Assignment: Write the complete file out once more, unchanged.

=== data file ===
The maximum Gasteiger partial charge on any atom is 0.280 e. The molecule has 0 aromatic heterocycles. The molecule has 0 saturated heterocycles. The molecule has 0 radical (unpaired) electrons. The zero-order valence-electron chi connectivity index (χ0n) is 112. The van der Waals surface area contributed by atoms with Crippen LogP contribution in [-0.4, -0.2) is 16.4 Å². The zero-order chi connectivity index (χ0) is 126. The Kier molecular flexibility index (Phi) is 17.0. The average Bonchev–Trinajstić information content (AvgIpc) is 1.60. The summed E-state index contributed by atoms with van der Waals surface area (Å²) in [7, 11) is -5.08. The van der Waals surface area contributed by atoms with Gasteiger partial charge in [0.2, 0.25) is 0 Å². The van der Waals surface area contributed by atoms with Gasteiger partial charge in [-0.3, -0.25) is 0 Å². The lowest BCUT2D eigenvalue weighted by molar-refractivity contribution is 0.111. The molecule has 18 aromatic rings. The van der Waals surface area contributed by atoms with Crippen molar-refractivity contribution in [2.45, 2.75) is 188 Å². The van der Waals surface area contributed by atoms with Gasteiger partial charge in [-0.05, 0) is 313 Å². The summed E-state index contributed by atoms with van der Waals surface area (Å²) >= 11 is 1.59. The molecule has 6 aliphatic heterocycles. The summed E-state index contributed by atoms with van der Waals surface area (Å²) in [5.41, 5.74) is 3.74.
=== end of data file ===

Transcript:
The maximum Gasteiger partial charge on any atom is 0.280 e. The molecule has 0 aromatic heterocycles. The molecule has 0 saturated heterocycles. The molecule has 0 radical (unpaired) electrons. The zero-order valence-electron chi connectivity index (χ0n) is 112. The van der Waals surface area contributed by atoms with Crippen LogP contribution in [-0.4, -0.2) is 16.4 Å². The zero-order chi connectivity index (χ0) is 126. The Kier molecular flexibility index (Phi) is 17.0. The average Bonchev–Trinajstić information content (AvgIpc) is 1.60. The summed E-state index contributed by atoms with van der Waals surface area (Å²) in [7, 11) is -5.08. The van der Waals surface area contributed by atoms with Gasteiger partial charge in [0.2, 0.25) is 0 Å². The van der Waals surface area contributed by atoms with Gasteiger partial charge in [-0.3, -0.25) is 0 Å². The lowest BCUT2D eigenvalue weighted by molar-refractivity contribution is 0.111. The molecule has 18 aromatic rings. The van der Waals surface area contributed by atoms with Crippen molar-refractivity contribution in [2.45, 2.75) is 188 Å². The van der Waals surface area contributed by atoms with Gasteiger partial charge in [-0.05, 0) is 313 Å². The summed E-state index contributed by atoms with van der Waals surface area (Å²) >= 11 is 1.59. The molecule has 6 aliphatic heterocycles. The summed E-state index contributed by atoms with van der Waals surface area (Å²) in [5.41, 5.74) is 3.74.